Four Oaks Crafts


Why I pursue crafts and DIY projects. I live a busy life, you live a busy life. We all need a diversion from time to time. I love finding ways to release my God-given, creative talents. Crafts and hobbies have afforded me a unique way to share my life with others and invent something new. As a result, I continually reinvent myself. So this site is about me showing you how I carry all this out.

What inspires me? I find a lot of my inspiration from God’s wonderful creation. I love woodworking and particularly functional crafts for the kitchen, office, and outdoor pursuits. Over 15 years ago, I read a book called Pen Turner’s Workbook by Barry Gross. This book got me hooked on pen turning, which is to this day one of my favorite woodworking projects. I’ve also gone on to make other items on the lathe like bottle stoppers, bowls, pepper mills.

What do I hope to accomplish with this website? I mainly want to help you discover the rewards and joys of crafts and hobbies. I want to help you discover a craft or hobby that will enrich your life and the lives of those you love and serve. One of the best ways to learn is to jump in and start doing it. Hopefully, I’ll remove some of the walls and barriers you think may be holding you back from making stuff. It’s easier than ever to jump into a DIY hobby, even with a few basic tools.

I’m just an average guy. A maker. A tinkerer. I’m not a master craftsman or fine woodworker. Someday I hope to achieve that status, but right now, I just want to jump in there and make stuff. This is something we can all do!

Most of my posts will consist of tutorials, tips, tricks, equipment reviews, pictures of projects I’m building, and how to get started with various hobbies. As you can tell, most of my projects are strongly focused on woodworking, but a few may not involve wood at all.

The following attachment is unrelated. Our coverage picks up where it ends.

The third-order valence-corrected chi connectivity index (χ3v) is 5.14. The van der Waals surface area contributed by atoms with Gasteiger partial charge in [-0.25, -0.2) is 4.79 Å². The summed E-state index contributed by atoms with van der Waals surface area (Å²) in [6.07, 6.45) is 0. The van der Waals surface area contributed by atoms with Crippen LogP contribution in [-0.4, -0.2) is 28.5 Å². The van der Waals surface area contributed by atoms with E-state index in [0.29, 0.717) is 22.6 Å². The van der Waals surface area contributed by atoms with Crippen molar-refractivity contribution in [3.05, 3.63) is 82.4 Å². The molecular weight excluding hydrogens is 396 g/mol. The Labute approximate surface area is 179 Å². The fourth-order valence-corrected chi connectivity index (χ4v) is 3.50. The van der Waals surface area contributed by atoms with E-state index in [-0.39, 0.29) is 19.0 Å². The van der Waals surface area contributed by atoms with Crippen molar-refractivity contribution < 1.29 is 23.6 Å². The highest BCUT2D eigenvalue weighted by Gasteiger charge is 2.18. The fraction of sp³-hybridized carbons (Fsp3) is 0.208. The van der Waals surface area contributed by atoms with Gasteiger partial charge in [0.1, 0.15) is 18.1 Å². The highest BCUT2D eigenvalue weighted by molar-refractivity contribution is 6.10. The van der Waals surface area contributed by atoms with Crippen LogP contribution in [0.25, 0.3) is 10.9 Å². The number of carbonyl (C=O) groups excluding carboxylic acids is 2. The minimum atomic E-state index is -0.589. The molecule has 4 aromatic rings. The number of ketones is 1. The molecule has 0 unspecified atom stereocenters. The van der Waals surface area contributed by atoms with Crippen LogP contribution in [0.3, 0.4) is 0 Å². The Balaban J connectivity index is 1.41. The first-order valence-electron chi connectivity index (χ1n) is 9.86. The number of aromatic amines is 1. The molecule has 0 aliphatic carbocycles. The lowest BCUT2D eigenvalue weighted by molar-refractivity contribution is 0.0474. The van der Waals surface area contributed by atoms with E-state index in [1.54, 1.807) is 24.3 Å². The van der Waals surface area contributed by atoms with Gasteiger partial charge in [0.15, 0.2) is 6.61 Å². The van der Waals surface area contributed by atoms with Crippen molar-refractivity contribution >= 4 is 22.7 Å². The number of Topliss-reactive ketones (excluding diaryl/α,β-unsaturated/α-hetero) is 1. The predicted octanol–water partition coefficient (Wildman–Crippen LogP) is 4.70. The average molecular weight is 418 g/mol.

I am an engineer by trade, and I manage a small training team.

I grew up in the country just outside Columbus, Georgia. I’ve always been surrounded by hobbies. My dad is a gardener, beekeeper, and general tinkerer. I had one uncle who made cabinets and another uncle into cars.

My personal hobbies: writing (fiction & non-fiction), blogging, woodworking, metal detecting, hunting, fishing, camping, hiking, scouting, pencil drawing, rafting, and kayaking.

If you would like to contact me and schedule a time to talk, I’m usually available in the evening hours. Just click here.

Please consider joining our community of makers and sharing your knowledge and experience. You can also follow me on Facebook or Pinterest.


Stephen Johnson

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4 comments on “About

  1. Diane

    love your cutting board. would it work to make table top 52″ by 52″. or would it warp.

    1. Stephen Johnson

      I’m pretty sure you could apply the same principle to a table of that size. Might want the boards to be a little thicker. Depending on how you construct the table top, you might want to add some cross members on the ends on the underside. Again, it all depends on how you would design your table and how you attach the top to the bottom support structure. Another step you can do to minimize warping is look at the grain pattern of the boards being glued together and alternate the grain pattern between each board. Hope that helps.

  2. Ash

    Hi, checked out your antler ring tutorial and will definitely be trying this out and also thought it worth mentioning that I don’t know about America but in the UK you can get segments of antler very cheap in most pet shops as dog chews/treats/whatever.

    1. Stephen Johnson

      Thanks for the comment. I see those too in the pet stores here and they seem to come in different price ranges. But yes, that’s another source for getting antler. I’ve tried these for making whistles and pens, but they do tend to be antler pieces that have more of the spongy material inside. It all depends on what you want to make and if you’ll be attaching anything to the antler. For pen turning, I try to look for antler that’s fairly straight and very solid all the way through. Making rings from antler works pretty well, because you normally drill all the softer, spongy stuff out and you’re left with the harder antler near the outside surface. Good luck if you try to make a ring!

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